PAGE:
The move came on the same day that Israel’s military launched strikes on Hamas targets in the Gaza Strip, hours after a rocket from the Palestinian enclave hit a house and wounded seven Israelis.

Witnesses and a security source in Gaza told AFP there had been at least two strikes on a site belonging to Hamas’s military wing in the west of the Gaza Strip. Details were not yet clear on the strikes.

(With Agencies)


Amnesty urges Lebanon to help end domestic worker abuse

An Asian domestic worker walks her employer's dog in the Lebanese capital of Beirut, on April 23, 2019. (AFP)
Updated 24 April 2019
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Amnesty urges Lebanon to help end domestic worker abuse

  • Ethiopia and the Philippines have banned their citizens from domestic work in Lebanon, but still their citizens find ways to come

BEIRUT: Amnesty International on Wednesday urged Lebanon to end what it described as an “inherently abusive” migration sponsorship system governing the lives of tens of thousands of foreigners working in private homes.
Domestic workers in Lebanon are excluded from the labor law, and instead obtain legal residency though their employers’ sponsorship under the so-called “kafala” system.
But activists say this leaves the maids, nannies and carers at the mercy of their employers and unable to leave without their permission, including in numerous documented cases of abuse.
“Amnesty International is calling on the Lebanese authorities to end the kafala system and extend labor protections to migrant domestic workers,” the London-based rights group said.
“The Lebanese parliament should amend the labor law to include domestic workers under its protection,” including to allow them to join unions, the group said.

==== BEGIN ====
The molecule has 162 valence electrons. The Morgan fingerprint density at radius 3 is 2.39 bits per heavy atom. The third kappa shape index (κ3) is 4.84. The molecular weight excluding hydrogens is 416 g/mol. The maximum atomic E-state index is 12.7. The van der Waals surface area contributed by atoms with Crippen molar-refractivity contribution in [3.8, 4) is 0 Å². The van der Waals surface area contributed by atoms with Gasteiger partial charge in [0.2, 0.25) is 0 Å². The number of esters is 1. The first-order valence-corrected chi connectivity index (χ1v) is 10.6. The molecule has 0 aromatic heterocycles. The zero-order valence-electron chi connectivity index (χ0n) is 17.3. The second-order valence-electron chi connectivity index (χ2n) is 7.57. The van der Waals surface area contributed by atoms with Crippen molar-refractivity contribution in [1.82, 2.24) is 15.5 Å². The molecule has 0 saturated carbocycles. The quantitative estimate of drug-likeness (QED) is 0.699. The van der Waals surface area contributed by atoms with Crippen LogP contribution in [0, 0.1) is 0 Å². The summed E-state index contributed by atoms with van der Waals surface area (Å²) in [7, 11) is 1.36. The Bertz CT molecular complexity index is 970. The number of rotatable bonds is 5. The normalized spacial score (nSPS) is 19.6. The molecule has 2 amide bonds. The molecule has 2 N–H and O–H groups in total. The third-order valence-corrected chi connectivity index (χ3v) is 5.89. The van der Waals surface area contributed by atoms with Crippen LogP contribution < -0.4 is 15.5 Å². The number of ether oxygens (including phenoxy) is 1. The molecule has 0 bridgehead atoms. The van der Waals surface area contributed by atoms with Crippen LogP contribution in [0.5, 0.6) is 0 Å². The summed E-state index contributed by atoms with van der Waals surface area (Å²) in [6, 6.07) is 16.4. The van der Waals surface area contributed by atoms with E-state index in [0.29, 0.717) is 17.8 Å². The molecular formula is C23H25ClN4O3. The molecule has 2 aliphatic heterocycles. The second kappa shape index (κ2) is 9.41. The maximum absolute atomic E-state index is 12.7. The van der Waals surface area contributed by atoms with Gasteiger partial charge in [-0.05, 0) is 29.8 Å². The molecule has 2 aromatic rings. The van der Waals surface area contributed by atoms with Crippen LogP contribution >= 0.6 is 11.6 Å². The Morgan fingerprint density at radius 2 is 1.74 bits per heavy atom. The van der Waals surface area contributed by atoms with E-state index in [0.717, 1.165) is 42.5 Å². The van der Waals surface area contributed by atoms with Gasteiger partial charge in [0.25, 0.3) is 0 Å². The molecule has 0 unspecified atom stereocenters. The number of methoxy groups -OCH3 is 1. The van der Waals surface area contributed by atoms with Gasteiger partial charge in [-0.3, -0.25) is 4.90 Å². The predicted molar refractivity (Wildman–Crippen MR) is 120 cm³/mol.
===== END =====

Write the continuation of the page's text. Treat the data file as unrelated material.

Lebanon hosts more than 250,000 registered domestic workers from countries in Africa and Asia, the vast majority of them women.
In a report released Wednesday titled “Their house is my prison,” Amnesty surveyed 32 domestic workers employed mostly in and around Beirut, revealing “alarming patterns of abuse.”
Among them, 10 women said they were not allowed to leave their employer’s house, with some saying they were locked in.
Twenty-seven said their employers had confiscated their passports.
Many worked overtime, 14 were not allowed a single day off each week, and several had their monthly salaries revoked or decreased, despite it being a breach of their contracts.
The labor ministry introduced a standard contract for domestic workers in 2009, but the forms are often written in Arabic, a language they cannot read.
The government in late 2018 said it had translated the contracts into several other languages.
Amnesty registered eight cases of forced labor and four of human trafficking, the report said.
Six reported severe physical abuse, while almost all had been subjected to humiliating treatment and several were deprived of food.
“Sometimes I would get so hungry... I used to mix water with sugar when I was hungry and drink it,” one worker said.
With the abuse taking a toll on their mental health, six said they had contemplated or attempted suicide.
Only four of those interviewed had private rooms, while the rest were relegated to living rooms, storage rooms, kitchens or balconies.
“There is a man in the house who can enter the living room any time he wants,” said one worker who was forced to sleep in the living room.
Activists accuse the Lebanese authorities of being lax in bringing abusive employers to account.
Ethiopia and the Philippines have banned their citizens from domestic work in Lebanon, but still their citizens find ways to come.
In 2008, Human Rights Watch found that migrant domestic workers in Lebanon were dying at a rate of more than one per week from suicide or in failed escapes.
Many other countries in the Arab world also follow the “kafala” system for household workers.